If you are a teen and pregnant, you probably have a lot of questions about what is happening to your body and what will happen to your body over the next several months. This article is intended as a basic overview.
Ovulation is the release of a mature egg from the follicle on the surface of the ovary. After the ovum is released, it is caught up by the fimbriae of the fallopian tube. Here wavelike peristaltic actions move the ovum down the fallopian tube toward the uterus. It usually takes an ovum about 5 days to pass through the fallopian tube. If sperm are present, fertilization occurs within the fallopian tube.
After the ovum has been released, the ruptured follicle enlarges, takes on a yellow fatty substance, and becomes the corpus luteum. The corpus luteum secretes the hormone progesterone during the second half of the menstrual cycle. This maintains the growth of the uterine lining in preparation for the fertilized egg. If the ovum is not fertilized the corpus luteum dies and the endometrium sloughs off as the menstrual flow.
During copulation, a man ejaculates approximately 100 million sperm cells into a woman's vagina. The sperm travel upward through the vagina, into the uterus, and on into the fallopian tube.
When a sperm penetrates the descending ovum, fertilization, also known as conception occurs and a new life begins. After fertilization occurs in the fallopian tube the fertilized egg, which is now called a zygote travels to the uterus.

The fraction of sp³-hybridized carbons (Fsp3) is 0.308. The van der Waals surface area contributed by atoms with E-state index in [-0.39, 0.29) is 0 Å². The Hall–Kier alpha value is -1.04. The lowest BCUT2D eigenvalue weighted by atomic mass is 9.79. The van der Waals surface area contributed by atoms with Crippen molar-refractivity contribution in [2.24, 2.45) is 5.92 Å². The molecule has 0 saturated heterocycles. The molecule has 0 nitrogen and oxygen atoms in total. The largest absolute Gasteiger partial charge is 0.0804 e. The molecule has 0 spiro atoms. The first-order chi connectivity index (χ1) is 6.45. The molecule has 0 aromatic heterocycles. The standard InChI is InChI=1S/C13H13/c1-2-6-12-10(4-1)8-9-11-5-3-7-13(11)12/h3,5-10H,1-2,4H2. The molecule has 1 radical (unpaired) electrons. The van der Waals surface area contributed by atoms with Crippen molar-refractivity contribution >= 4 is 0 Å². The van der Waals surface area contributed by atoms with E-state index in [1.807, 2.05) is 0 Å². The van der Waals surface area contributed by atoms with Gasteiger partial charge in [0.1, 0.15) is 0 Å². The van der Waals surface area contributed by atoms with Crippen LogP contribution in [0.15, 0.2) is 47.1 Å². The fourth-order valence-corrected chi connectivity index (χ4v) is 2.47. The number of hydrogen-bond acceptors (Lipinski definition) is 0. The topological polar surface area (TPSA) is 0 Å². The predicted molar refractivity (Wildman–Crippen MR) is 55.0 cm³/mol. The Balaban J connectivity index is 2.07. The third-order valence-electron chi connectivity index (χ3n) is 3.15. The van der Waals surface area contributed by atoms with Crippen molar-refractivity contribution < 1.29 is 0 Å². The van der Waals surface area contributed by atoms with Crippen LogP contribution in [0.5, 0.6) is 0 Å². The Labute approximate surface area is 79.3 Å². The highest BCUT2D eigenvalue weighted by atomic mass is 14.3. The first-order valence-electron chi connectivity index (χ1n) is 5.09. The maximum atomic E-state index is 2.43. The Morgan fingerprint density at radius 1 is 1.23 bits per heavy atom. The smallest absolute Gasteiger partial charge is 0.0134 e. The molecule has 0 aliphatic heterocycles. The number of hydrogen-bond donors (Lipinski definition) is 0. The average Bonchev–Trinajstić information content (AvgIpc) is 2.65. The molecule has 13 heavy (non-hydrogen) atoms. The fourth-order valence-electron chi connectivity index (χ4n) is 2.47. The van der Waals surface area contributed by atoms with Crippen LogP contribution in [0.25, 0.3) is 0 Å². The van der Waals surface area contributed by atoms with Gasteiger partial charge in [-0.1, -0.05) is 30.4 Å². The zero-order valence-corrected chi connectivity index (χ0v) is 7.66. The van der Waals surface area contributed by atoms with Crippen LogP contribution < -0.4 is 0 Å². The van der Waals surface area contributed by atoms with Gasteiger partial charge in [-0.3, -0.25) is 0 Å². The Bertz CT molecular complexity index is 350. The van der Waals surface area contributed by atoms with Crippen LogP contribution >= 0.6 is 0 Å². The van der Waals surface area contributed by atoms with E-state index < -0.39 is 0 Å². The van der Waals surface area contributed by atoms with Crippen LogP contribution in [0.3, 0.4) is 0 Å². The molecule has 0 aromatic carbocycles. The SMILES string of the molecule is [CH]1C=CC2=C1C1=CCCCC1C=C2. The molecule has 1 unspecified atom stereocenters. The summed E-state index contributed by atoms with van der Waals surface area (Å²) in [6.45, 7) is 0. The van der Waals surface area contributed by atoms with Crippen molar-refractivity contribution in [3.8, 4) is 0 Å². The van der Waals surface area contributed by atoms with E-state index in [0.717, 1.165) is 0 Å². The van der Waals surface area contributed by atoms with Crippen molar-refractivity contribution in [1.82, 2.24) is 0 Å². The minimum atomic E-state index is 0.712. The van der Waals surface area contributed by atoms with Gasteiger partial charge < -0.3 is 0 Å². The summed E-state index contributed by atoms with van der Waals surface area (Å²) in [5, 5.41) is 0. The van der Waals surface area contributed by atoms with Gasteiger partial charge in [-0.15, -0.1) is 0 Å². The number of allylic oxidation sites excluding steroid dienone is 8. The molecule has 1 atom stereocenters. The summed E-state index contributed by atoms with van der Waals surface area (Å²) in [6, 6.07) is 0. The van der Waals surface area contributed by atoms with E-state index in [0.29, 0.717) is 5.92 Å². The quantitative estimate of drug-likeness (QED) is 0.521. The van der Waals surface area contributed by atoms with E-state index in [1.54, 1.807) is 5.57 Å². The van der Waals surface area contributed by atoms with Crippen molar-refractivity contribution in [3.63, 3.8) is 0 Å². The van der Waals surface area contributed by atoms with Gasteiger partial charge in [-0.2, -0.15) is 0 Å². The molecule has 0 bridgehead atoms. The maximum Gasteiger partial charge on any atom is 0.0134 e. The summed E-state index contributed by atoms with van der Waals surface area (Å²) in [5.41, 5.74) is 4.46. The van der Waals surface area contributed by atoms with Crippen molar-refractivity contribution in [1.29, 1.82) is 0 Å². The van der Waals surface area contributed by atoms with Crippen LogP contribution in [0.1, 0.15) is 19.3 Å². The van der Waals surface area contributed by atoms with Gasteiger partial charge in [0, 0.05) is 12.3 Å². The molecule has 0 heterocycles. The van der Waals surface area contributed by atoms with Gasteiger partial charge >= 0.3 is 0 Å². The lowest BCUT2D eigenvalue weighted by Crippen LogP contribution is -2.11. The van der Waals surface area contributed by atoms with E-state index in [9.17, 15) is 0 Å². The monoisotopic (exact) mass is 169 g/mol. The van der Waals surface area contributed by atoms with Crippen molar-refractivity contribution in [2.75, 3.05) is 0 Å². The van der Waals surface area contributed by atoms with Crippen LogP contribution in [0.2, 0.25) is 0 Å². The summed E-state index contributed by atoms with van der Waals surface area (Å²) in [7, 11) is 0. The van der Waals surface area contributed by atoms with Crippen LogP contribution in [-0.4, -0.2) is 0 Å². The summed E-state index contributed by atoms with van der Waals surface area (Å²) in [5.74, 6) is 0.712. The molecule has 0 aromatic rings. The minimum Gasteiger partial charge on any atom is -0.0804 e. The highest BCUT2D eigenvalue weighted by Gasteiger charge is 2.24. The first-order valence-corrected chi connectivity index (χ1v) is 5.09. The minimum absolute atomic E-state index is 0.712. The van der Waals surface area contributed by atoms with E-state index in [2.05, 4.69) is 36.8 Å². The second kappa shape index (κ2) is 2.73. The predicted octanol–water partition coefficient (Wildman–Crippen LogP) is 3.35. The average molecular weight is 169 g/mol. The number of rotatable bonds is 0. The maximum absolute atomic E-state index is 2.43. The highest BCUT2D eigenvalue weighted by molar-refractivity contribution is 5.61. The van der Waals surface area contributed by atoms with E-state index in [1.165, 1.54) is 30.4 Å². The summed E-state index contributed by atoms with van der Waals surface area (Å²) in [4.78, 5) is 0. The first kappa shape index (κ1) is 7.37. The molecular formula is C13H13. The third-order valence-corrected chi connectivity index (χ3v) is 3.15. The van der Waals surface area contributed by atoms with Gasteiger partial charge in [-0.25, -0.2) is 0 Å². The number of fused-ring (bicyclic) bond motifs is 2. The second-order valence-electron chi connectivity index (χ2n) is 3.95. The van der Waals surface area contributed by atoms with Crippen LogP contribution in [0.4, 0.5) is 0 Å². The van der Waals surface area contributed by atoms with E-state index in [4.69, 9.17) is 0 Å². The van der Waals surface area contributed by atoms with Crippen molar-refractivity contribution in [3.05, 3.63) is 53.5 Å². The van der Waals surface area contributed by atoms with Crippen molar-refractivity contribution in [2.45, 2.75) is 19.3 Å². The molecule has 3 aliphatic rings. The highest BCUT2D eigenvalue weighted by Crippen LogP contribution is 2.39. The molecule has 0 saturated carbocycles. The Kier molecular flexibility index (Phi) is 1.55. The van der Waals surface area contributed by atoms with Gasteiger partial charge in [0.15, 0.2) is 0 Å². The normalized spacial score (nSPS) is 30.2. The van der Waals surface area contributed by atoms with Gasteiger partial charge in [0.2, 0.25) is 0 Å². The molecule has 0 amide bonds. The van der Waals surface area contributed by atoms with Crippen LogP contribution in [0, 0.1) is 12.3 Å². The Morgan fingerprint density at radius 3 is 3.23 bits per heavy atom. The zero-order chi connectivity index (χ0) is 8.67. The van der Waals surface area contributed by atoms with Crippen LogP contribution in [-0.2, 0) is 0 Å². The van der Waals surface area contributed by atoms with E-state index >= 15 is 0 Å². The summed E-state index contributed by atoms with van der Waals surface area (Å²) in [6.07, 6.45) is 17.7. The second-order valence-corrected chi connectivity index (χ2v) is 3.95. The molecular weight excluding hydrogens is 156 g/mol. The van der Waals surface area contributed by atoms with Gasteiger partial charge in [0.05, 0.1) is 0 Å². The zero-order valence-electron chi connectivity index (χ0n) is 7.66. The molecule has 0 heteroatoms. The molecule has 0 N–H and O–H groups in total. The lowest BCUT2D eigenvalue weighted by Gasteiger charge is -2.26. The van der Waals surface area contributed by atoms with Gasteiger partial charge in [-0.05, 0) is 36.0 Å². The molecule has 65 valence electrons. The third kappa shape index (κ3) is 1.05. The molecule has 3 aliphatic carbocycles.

Implantation is the embedding of the zygote into the endothelial lining of the uterus. From implantation through the eighth week of pregnancy the developing child is known as an embryo. A fetus is the developing child from the ninth week to the time of birth.
The Chorion and Placenta
The chorion is the outer membrane that encloses the fetus. It contributes to the formation of the placenta. The placenta is a temporary organ that forms with the uterus to allow the exchange of nutrients, oxygen, and waste products between the mother and child without allowing maternal blood and fetal blood to mix. The placenta also produces hormones necessary to maintain the pregnancy. At delivery the placenta is expelled as the afterbirth.
The amnion which is also known as the amniotic sac is the innermost of the membranes that surround the embryo in the uterus and forms the amniotic cavity. The amniotic fluid is the liquid in which the fetus floats and is protected. The umbilical cord is the structure that connects the fetus to the placenta. After birth the navel or the belly button, is formed where the umbilical cord was attached to the fetus.